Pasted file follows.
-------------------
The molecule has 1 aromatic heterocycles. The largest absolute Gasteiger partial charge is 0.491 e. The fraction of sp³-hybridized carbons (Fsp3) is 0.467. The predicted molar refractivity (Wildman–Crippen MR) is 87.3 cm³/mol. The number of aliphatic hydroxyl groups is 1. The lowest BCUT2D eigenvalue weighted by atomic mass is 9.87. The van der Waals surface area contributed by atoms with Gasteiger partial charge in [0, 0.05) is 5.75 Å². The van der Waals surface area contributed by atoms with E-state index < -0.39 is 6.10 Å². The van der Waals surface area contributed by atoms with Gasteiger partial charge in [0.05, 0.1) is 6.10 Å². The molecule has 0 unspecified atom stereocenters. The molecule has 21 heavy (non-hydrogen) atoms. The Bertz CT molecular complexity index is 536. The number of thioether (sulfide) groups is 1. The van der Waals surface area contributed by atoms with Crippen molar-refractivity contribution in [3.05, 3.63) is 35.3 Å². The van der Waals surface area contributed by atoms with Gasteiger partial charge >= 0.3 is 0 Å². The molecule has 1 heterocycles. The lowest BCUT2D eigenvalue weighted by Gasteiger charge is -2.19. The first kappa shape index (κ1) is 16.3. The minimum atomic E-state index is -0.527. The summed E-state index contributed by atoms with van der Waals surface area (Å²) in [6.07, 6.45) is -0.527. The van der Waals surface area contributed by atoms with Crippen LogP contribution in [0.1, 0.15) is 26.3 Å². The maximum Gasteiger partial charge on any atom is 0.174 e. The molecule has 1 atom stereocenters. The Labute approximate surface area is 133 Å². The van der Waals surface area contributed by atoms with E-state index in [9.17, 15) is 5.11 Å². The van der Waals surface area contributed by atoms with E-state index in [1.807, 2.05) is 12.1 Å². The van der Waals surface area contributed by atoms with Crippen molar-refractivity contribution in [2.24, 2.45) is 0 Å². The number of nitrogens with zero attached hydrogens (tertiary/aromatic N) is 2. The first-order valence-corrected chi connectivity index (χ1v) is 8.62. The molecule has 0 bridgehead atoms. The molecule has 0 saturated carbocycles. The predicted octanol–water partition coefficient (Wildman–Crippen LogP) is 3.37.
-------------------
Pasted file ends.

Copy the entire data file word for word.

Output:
The molecule has 1 aromatic heterocycles. The largest absolute Gasteiger partial charge is 0.491 e. The fraction of sp³-hybridized carbons (Fsp3) is 0.467. The predicted molar refractivity (Wildman–Crippen MR) is 87.3 cm³/mol. The number of aliphatic hydroxyl groups is 1. The lowest BCUT2D eigenvalue weighted by atomic mass is 9.87. The van der Waals surface area contributed by atoms with Gasteiger partial charge in [0, 0.05) is 5.75 Å². The van der Waals surface area contributed by atoms with E-state index < -0.39 is 6.10 Å². The van der Waals surface area contributed by atoms with Gasteiger partial charge in [0.05, 0.1) is 6.10 Å². The molecule has 0 unspecified atom stereocenters. The molecule has 21 heavy (non-hydrogen) atoms. The Bertz CT molecular complexity index is 536. The number of thioether (sulfide) groups is 1. The van der Waals surface area contributed by atoms with Crippen molar-refractivity contribution in [3.05, 3.63) is 35.3 Å². The van der Waals surface area contributed by atoms with Gasteiger partial charge >= 0.3 is 0 Å². The molecule has 1 heterocycles. The lowest BCUT2D eigenvalue weighted by Gasteiger charge is -2.19. The first kappa shape index (κ1) is 16.3. The minimum atomic E-state index is -0.527. The summed E-state index contributed by atoms with van der Waals surface area (Å²) in [6.07, 6.45) is -0.527. The van der Waals surface area contributed by atoms with Crippen LogP contribution in [0.1, 0.15) is 26.3 Å². The maximum Gasteiger partial charge on any atom is 0.174 e. The molecule has 1 atom stereocenters. The Labute approximate surface area is 133 Å². The van der Waals surface area contributed by atoms with E-state index in [9.17, 15) is 5.11 Å². The van der Waals surface area contributed by atoms with E-state index in [1.807, 2.05) is 12.1 Å². The van der Waals surface area contributed by atoms with Crippen molar-refractivity contribution in [2.24, 2.45) is 0 Å². The number of nitrogens with zero attached hydrogens (tertiary/aromatic N) is 2. The first-order valence-corrected chi connectivity index (χ1v) is 8.62. The molecule has 0 bridgehead atoms. The molecule has 0 saturated carbocycles. The predicted octanol–water partition coefficient (Wildman–Crippen LogP) is 3.37.